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Frequentist and Bayesian analysis methods for case series data and application to early outpatient COVID-19 treatment case series of high risk patients

Gkioulekas et al., Authorea, Inc., doi:10.22541/au.164745391.17821933/v2
May 2022  
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HCQ for COVID-19
1st treatment shown to reduce risk in March 2020
 
*, now known with p < 0.00000000001 from 422 studies, recognized in 42 countries.
No treatment is 100% effective. Protocols combine complementary and synergistic treatments. * >10% efficacy in meta analysis with ≥3 clinical studies.
4,100+ studies for 60+ treatments. c19hcq.org
Hybrid statistical framework for evaluating treatment protocols. COVID-19 treatment protocols often use risk stratification, multiple treatments, and customization based on the disease stage and the patient. Authors find strong evidence for the efficacy of the early outpatient treatment protocols considered.
Gkioulekas et al., 16 May 2022, retrospective, preprint, 3 authors. Contact: drlf@hushmail.com, peteramccullough@gmail.com, zz613@hotmail.com.
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Frequentist and Bayesian analysis methods for case series data and application to early outpatient COVID-19 treatment case series of high risk patients
Ph.D Eleftherios Gkioulekas, MD, MPH Peter A Mccullough, MD Vladimir Zelenko
When confronted with a public health emergency, significant innovative treatment protocols can sometimes be discovered by medical doctors at the front lines based on repurposed medications. We propose a very simple hybrid statistical framework for analyzing the case series of patients treated with such new protocols, that enables a comparison with our prior knowledge of expected outcomes, in the absence of treatment. The goal of the proposed methodology is not to provide a precise measurement of treatment efficacy, but to establish the existence of treatment efficacy, in order to facilitate the binary decision of whether the treatment protocol should be adopted on an emergency basis. The methodology consists of a frequentist component that compares a treatment group against the probability of an adverse outcome in the absence of treatment, and calculates an efficacy threshold that has to be exceeded by this probability, in order to control the corresponding p-value, and reject the null hypothesis. The efficacy threshold is further adjusted with a Bayesian technique, in order to also control the false positive rate. A selection bias threshold is then calculated from the efficacy threshold to control for random selection bias. Exceeding the efficacy threshold establishes efficacy by the preponderance of evidence, and exceeding the more demanding selection bias threshold establishes efficacy by the clear and convincing evidentiary standard. The combined techniques are applied to case series of high-risk COVID-19 outpatients, that were treated using the early Zelenko protocol and the more enhanced McCullough protocol. The resulting efficacy thresholds are then compared against our prior knowledge of mortality and hospitalization rates of untreated high-risk COVID-19 patients, as reported in the research literature.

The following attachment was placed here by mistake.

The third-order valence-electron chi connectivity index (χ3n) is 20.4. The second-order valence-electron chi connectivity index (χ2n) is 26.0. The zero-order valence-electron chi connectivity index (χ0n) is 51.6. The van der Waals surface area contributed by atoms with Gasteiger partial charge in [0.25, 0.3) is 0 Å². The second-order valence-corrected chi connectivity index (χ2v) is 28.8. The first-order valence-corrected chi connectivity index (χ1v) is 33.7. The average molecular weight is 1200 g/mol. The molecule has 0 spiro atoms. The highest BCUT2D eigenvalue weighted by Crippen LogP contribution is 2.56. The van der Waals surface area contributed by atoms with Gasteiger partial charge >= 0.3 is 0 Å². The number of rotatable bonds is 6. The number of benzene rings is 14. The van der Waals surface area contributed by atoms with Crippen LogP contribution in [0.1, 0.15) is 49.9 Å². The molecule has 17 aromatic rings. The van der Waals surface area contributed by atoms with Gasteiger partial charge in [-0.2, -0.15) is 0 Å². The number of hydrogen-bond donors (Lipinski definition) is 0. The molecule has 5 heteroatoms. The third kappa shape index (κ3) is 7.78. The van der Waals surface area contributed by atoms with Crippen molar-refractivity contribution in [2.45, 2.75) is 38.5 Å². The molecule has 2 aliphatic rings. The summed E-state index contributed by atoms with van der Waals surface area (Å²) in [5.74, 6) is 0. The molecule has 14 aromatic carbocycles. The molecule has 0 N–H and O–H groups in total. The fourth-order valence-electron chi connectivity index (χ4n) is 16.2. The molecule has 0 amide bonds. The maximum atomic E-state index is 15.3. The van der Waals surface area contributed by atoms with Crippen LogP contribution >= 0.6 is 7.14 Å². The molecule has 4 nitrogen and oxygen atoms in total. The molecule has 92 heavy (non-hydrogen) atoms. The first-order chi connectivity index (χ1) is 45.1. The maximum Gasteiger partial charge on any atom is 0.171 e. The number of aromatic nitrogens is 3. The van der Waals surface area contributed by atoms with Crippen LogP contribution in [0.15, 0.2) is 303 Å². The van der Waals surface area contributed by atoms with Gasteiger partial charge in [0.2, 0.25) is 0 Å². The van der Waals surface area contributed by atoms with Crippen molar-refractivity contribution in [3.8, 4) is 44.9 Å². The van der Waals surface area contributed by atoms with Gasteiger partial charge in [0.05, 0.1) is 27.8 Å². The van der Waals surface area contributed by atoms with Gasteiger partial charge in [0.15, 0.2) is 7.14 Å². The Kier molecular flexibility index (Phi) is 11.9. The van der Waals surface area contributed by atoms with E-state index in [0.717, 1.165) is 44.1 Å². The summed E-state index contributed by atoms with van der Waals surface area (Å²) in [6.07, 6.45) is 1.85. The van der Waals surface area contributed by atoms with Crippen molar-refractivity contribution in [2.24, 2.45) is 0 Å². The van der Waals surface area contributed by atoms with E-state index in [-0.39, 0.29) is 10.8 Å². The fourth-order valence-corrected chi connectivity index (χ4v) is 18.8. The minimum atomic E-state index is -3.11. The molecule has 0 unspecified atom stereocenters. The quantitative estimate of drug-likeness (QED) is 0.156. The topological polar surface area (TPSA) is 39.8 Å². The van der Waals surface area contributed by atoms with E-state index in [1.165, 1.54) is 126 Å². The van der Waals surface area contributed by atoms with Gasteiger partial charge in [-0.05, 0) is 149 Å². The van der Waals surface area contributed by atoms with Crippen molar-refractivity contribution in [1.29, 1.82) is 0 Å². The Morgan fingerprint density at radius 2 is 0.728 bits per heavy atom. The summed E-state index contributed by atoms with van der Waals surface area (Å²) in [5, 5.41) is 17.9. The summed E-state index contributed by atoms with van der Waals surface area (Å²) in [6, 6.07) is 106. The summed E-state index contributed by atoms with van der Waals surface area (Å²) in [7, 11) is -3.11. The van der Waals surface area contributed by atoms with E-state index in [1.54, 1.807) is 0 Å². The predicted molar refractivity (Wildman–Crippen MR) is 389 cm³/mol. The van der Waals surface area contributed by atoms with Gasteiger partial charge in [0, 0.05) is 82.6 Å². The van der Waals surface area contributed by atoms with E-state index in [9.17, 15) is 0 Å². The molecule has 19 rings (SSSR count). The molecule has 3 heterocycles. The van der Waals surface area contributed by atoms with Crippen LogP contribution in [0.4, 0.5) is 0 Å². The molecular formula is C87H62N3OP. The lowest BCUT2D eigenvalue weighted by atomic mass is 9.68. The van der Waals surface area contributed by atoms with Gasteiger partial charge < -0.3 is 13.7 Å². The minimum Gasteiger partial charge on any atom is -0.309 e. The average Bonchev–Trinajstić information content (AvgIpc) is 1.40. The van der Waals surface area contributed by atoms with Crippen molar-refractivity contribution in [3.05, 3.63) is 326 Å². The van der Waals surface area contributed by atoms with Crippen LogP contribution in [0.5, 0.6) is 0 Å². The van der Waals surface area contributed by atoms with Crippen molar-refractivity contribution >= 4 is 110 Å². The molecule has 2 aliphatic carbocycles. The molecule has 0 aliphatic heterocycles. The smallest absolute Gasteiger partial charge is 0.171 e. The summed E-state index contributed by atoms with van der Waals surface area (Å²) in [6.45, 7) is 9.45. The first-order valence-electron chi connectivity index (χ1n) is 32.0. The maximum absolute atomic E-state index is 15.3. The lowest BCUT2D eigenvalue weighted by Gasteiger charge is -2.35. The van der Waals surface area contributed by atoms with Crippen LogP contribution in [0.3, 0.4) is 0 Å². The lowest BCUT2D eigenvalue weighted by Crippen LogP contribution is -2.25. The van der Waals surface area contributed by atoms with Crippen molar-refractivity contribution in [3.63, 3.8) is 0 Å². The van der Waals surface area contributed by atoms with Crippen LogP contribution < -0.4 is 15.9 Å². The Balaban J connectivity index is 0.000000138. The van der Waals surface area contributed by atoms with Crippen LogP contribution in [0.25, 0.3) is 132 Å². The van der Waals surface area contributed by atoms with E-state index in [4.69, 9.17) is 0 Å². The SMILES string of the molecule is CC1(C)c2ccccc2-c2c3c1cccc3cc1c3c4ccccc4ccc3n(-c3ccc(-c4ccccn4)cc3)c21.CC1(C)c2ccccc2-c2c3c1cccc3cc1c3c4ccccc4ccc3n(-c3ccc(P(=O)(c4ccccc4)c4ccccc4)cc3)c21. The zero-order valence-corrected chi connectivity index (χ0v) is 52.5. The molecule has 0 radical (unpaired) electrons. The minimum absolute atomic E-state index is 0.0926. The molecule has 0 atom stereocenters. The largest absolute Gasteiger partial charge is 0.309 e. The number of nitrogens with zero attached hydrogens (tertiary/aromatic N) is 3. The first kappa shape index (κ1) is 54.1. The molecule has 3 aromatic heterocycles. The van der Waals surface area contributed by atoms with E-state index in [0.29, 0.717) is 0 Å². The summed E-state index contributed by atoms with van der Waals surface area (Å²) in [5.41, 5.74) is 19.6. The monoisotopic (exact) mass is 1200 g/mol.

Author contributions EG conceptualized the mathematical framework, analyzed the case series data, and wrote the first draft of the paper. PAC and VZ contributed to the literature review, as well as writing and editorial changes to the manuscript. VZ contributed copies of his three public letters [16, 17, 24] , attached to our supplementary material document [25] , containing some of the consecutive case series data analyzed in the manuscript. VZ also contributed data on how his treatment protocol evolved over time during 2020. All authors read and approved the final version of the manuscript. Ethics approval and consent to participate Not applicable. Conflict of interest The authors declare no conflicts of interest. Peter A. Mc-Cullough is serving as the editor-in-chief of this journal. Appendix A: Exact Fisher test in the limit of an infinite control group Let N be the total number of patients in the treatment group, let a be the number of patients with an adverse outcome (hospitalization or death) in the treatment group, let M be the total number of patients in the control group, and let b be the number of patients in the control group with an adverse outcome. In this appendix we will show that in the limit of an infinite control group (M, b) with x = b/M, the p-value p(N, a, M, b) obtained from the two-tail exact Fisher test converges to p(N, a, x). In the exact Fisher test, we assume that N, M, and a + b, are fixed numbers, and under the null hypothesis, we also..
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